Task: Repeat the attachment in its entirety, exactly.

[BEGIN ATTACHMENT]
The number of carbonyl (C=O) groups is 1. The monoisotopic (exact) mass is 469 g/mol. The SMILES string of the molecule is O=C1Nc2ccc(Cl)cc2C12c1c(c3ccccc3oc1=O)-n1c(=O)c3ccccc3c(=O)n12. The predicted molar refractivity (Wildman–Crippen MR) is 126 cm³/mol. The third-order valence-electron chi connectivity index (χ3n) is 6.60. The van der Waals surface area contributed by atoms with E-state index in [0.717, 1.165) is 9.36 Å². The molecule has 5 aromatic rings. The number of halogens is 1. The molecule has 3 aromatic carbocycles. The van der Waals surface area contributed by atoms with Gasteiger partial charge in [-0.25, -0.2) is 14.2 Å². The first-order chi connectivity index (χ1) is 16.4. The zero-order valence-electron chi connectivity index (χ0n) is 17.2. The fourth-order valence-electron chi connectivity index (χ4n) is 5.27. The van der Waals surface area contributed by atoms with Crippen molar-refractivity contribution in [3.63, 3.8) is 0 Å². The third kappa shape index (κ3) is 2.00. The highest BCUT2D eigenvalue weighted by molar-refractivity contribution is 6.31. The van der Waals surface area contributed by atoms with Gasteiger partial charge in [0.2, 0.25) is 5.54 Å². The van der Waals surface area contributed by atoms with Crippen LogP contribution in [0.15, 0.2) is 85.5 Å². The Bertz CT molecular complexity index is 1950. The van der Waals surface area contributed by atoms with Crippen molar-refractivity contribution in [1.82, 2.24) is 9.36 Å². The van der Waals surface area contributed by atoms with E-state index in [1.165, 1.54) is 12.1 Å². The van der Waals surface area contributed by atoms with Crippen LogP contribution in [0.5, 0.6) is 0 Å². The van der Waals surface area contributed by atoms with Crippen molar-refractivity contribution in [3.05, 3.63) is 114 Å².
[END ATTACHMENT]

The number of carbonyl (C=O) groups is 1. The monoisotopic (exact) mass is 469 g/mol. The SMILES string of the molecule is O=C1Nc2ccc(Cl)cc2C12c1c(c3ccccc3oc1=O)-n1c(=O)c3ccccc3c(=O)n12. The predicted molar refractivity (Wildman–Crippen MR) is 126 cm³/mol. The third-order valence-electron chi connectivity index (χ3n) is 6.60. The van der Waals surface area contributed by atoms with E-state index in [0.717, 1.165) is 9.36 Å². The molecule has 5 aromatic rings. The number of halogens is 1. The molecule has 3 aromatic carbocycles. The van der Waals surface area contributed by atoms with Gasteiger partial charge in [-0.25, -0.2) is 14.2 Å². The first-order chi connectivity index (χ1) is 16.4. The zero-order valence-electron chi connectivity index (χ0n) is 17.2. The fourth-order valence-electron chi connectivity index (χ4n) is 5.27. The van der Waals surface area contributed by atoms with Crippen molar-refractivity contribution in [3.63, 3.8) is 0 Å². The third kappa shape index (κ3) is 2.00. The highest BCUT2D eigenvalue weighted by molar-refractivity contribution is 6.31. The van der Waals surface area contributed by atoms with Gasteiger partial charge in [0.2, 0.25) is 5.54 Å². The van der Waals surface area contributed by atoms with Crippen LogP contribution in [0.15, 0.2) is 85.5 Å². The Bertz CT molecular complexity index is 1950. The van der Waals surface area contributed by atoms with Crippen molar-refractivity contribution in [1.82, 2.24) is 9.36 Å². The van der Waals surface area contributed by atoms with E-state index in [1.165, 1.54) is 12.1 Å². The van der Waals surface area contributed by atoms with Crippen LogP contribution in [0.5, 0.6) is 0 Å². The van der Waals surface area contributed by atoms with Crippen molar-refractivity contribution in [3.05, 3.63) is 114 Å².